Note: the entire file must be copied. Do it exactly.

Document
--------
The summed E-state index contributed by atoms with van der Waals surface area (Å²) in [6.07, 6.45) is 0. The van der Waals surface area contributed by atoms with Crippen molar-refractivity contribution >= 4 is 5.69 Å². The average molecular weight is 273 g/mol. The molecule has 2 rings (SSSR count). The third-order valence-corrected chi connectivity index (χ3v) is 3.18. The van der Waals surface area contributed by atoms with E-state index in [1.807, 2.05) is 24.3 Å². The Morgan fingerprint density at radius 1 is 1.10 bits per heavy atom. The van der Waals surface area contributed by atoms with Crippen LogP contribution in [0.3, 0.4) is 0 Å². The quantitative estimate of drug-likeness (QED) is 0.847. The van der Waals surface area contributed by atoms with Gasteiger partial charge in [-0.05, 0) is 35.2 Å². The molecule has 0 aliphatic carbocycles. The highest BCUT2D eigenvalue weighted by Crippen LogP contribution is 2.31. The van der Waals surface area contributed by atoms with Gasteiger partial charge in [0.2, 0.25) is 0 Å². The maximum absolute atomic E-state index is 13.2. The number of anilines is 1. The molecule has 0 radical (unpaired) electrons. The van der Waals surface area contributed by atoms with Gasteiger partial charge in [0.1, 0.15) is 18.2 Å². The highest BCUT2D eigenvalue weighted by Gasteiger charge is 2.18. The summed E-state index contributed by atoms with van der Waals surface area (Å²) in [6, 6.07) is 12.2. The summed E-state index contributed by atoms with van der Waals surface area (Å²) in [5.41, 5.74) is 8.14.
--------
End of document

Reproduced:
The summed E-state index contributed by atoms with van der Waals surface area (Å²) in [6.07, 6.45) is 0. The van der Waals surface area contributed by atoms with Crippen molar-refractivity contribution >= 4 is 5.69 Å². The average molecular weight is 273 g/mol. The molecule has 2 rings (SSSR count). The third-order valence-corrected chi connectivity index (χ3v) is 3.18. The van der Waals surface area contributed by atoms with E-state index in [1.807, 2.05) is 24.3 Å². The Morgan fingerprint density at radius 1 is 1.10 bits per heavy atom. The van der Waals surface area contributed by atoms with Crippen LogP contribution in [0.3, 0.4) is 0 Å². The quantitative estimate of drug-likeness (QED) is 0.847. The van der Waals surface area contributed by atoms with Gasteiger partial charge in [-0.05, 0) is 35.2 Å². The molecule has 0 aliphatic carbocycles. The highest BCUT2D eigenvalue weighted by Crippen LogP contribution is 2.31. The van der Waals surface area contributed by atoms with Gasteiger partial charge in [0.2, 0.25) is 0 Å². The maximum absolute atomic E-state index is 13.2. The number of anilines is 1. The molecule has 0 radical (unpaired) electrons. The van der Waals surface area contributed by atoms with Gasteiger partial charge in [0.1, 0.15) is 18.2 Å². The highest BCUT2D eigenvalue weighted by Gasteiger charge is 2.18. The summed E-state index contributed by atoms with van der Waals surface area (Å²) in [6, 6.07) is 12.2. The summed E-state index contributed by atoms with van der Waals surface area (Å²) in [5.41, 5.74) is 8.14.